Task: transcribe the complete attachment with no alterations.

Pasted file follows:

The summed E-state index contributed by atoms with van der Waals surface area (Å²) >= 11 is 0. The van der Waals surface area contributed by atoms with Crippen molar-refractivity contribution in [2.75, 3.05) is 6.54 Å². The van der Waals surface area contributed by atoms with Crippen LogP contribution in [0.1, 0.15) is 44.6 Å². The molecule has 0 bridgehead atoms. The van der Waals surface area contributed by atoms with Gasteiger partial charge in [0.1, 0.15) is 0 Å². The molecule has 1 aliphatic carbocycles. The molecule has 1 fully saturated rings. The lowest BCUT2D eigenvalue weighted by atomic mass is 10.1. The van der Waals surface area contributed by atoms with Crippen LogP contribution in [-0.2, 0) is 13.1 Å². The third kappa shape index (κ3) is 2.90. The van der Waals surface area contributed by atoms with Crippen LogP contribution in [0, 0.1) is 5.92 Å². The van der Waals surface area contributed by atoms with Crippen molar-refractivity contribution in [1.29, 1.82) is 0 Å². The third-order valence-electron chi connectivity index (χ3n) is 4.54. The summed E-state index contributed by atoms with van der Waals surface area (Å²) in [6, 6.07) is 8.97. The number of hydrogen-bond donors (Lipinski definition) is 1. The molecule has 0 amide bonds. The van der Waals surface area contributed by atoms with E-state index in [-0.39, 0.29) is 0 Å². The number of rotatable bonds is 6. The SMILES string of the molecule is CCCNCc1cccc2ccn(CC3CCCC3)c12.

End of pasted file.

The summed E-state index contributed by atoms with van der Waals surface area (Å²) >= 11 is 0. The van der Waals surface area contributed by atoms with Crippen molar-refractivity contribution in [2.75, 3.05) is 6.54 Å². The van der Waals surface area contributed by atoms with Crippen LogP contribution in [0.1, 0.15) is 44.6 Å². The molecule has 0 bridgehead atoms. The van der Waals surface area contributed by atoms with Gasteiger partial charge in [0.1, 0.15) is 0 Å². The molecule has 1 aliphatic carbocycles. The molecule has 1 fully saturated rings. The lowest BCUT2D eigenvalue weighted by atomic mass is 10.1. The van der Waals surface area contributed by atoms with Crippen LogP contribution in [-0.2, 0) is 13.1 Å². The third kappa shape index (κ3) is 2.90. The van der Waals surface area contributed by atoms with Crippen LogP contribution in [0, 0.1) is 5.92 Å². The van der Waals surface area contributed by atoms with Crippen molar-refractivity contribution in [1.29, 1.82) is 0 Å². The third-order valence-electron chi connectivity index (χ3n) is 4.54. The summed E-state index contributed by atoms with van der Waals surface area (Å²) in [6, 6.07) is 8.97. The number of hydrogen-bond donors (Lipinski definition) is 1. The molecule has 0 amide bonds. The van der Waals surface area contributed by atoms with E-state index in [-0.39, 0.29) is 0 Å². The number of rotatable bonds is 6. The SMILES string of the molecule is CCCNCc1cccc2ccn(CC3CCCC3)c12.